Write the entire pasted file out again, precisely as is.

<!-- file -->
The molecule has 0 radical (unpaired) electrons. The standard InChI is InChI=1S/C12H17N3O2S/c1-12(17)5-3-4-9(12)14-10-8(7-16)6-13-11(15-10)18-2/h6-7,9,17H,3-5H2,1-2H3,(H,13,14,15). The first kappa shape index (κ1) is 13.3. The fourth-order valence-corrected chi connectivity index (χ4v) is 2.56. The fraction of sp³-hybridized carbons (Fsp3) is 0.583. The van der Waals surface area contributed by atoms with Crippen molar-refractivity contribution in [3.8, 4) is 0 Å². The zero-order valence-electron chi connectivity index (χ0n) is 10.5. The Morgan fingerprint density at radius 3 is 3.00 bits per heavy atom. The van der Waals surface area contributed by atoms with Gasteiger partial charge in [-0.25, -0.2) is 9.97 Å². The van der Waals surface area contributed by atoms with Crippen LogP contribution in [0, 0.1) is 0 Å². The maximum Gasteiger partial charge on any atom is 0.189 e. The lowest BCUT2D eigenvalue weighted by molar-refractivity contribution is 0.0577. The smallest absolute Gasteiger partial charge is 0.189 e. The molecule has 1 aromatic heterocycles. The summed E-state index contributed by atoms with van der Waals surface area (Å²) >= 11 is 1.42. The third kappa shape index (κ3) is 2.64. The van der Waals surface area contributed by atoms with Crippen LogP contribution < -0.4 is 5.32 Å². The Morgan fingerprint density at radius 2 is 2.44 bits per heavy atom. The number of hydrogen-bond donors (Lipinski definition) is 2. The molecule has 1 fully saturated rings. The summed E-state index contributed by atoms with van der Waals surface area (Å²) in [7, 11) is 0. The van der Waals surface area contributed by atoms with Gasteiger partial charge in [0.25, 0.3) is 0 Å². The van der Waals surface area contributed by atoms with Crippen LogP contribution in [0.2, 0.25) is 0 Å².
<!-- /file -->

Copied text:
The molecule has 0 radical (unpaired) electrons. The standard InChI is InChI=1S/C12H17N3O2S/c1-12(17)5-3-4-9(12)14-10-8(7-16)6-13-11(15-10)18-2/h6-7,9,17H,3-5H2,1-2H3,(H,13,14,15). The first kappa shape index (κ1) is 13.3. The fourth-order valence-corrected chi connectivity index (χ4v) is 2.56. The fraction of sp³-hybridized carbons (Fsp3) is 0.583. The van der Waals surface area contributed by atoms with Crippen molar-refractivity contribution in [3.8, 4) is 0 Å². The zero-order valence-electron chi connectivity index (χ0n) is 10.5. The Morgan fingerprint density at radius 3 is 3.00 bits per heavy atom. The van der Waals surface area contributed by atoms with Gasteiger partial charge in [-0.25, -0.2) is 9.97 Å². The van der Waals surface area contributed by atoms with Crippen LogP contribution in [0, 0.1) is 0 Å². The maximum Gasteiger partial charge on any atom is 0.189 e. The lowest BCUT2D eigenvalue weighted by molar-refractivity contribution is 0.0577. The smallest absolute Gasteiger partial charge is 0.189 e. The molecule has 1 aromatic heterocycles. The summed E-state index contributed by atoms with van der Waals surface area (Å²) >= 11 is 1.42. The third kappa shape index (κ3) is 2.64. The van der Waals surface area contributed by atoms with Crippen LogP contribution < -0.4 is 5.32 Å². The Morgan fingerprint density at radius 2 is 2.44 bits per heavy atom. The number of hydrogen-bond donors (Lipinski definition) is 2. The molecule has 1 fully saturated rings. The summed E-state index contributed by atoms with van der Waals surface area (Å²) in [7, 11) is 0. The van der Waals surface area contributed by atoms with Gasteiger partial charge in [0.25, 0.3) is 0 Å². The van der Waals surface area contributed by atoms with Crippen LogP contribution in [0.2, 0.25) is 0 Å².